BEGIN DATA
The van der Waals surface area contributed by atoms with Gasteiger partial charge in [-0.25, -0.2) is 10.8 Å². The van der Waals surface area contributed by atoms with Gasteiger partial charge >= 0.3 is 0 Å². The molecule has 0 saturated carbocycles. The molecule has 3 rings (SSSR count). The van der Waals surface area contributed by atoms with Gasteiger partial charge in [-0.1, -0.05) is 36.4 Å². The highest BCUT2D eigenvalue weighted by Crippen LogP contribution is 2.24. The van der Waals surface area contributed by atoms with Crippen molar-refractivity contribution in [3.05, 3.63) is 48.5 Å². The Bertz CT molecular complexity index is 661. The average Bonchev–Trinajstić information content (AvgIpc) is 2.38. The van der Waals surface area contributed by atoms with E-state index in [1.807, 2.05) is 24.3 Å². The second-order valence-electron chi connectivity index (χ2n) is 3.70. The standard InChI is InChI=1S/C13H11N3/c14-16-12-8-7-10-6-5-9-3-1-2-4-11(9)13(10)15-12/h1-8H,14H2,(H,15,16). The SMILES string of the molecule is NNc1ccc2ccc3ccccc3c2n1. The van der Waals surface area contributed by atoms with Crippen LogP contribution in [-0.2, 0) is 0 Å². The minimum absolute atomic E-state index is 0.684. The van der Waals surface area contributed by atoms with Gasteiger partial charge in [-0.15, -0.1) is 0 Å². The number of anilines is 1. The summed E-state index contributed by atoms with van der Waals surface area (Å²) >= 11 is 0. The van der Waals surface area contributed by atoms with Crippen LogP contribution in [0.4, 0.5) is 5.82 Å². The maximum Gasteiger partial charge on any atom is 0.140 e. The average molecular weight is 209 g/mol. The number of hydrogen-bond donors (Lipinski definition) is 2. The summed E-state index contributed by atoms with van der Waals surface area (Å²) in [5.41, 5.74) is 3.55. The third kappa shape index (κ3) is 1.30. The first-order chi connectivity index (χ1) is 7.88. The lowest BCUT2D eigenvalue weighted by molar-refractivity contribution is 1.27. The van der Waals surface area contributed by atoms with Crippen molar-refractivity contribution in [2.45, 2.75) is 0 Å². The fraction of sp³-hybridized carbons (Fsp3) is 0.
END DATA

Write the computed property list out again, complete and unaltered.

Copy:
The van der Waals surface area contributed by atoms with Gasteiger partial charge in [-0.25, -0.2) is 10.8 Å². The van der Waals surface area contributed by atoms with Gasteiger partial charge >= 0.3 is 0 Å². The molecule has 0 saturated carbocycles. The molecule has 3 rings (SSSR count). The van der Waals surface area contributed by atoms with Gasteiger partial charge in [-0.1, -0.05) is 36.4 Å². The highest BCUT2D eigenvalue weighted by Crippen LogP contribution is 2.24. The van der Waals surface area contributed by atoms with Crippen molar-refractivity contribution in [3.05, 3.63) is 48.5 Å². The Bertz CT molecular complexity index is 661. The average Bonchev–Trinajstić information content (AvgIpc) is 2.38. The van der Waals surface area contributed by atoms with E-state index in [1.807, 2.05) is 24.3 Å². The second-order valence-electron chi connectivity index (χ2n) is 3.70. The standard InChI is InChI=1S/C13H11N3/c14-16-12-8-7-10-6-5-9-3-1-2-4-11(9)13(10)15-12/h1-8H,14H2,(H,15,16). The SMILES string of the molecule is NNc1ccc2ccc3ccccc3c2n1. The van der Waals surface area contributed by atoms with Crippen LogP contribution in [-0.2, 0) is 0 Å². The minimum absolute atomic E-state index is 0.684. The van der Waals surface area contributed by atoms with Gasteiger partial charge in [-0.15, -0.1) is 0 Å². The number of anilines is 1. The summed E-state index contributed by atoms with van der Waals surface area (Å²) >= 11 is 0. The van der Waals surface area contributed by atoms with Crippen LogP contribution in [0.4, 0.5) is 5.82 Å². The maximum Gasteiger partial charge on any atom is 0.140 e. The average molecular weight is 209 g/mol. The number of hydrogen-bond donors (Lipinski definition) is 2. The summed E-state index contributed by atoms with van der Waals surface area (Å²) in [5.41, 5.74) is 3.55. The third kappa shape index (κ3) is 1.30. The first-order chi connectivity index (χ1) is 7.88. The lowest BCUT2D eigenvalue weighted by molar-refractivity contribution is 1.27. The van der Waals surface area contributed by atoms with Crippen molar-refractivity contribution in [2.45, 2.75) is 0 Å². The fraction of sp³-hybridized carbons (Fsp3) is 0.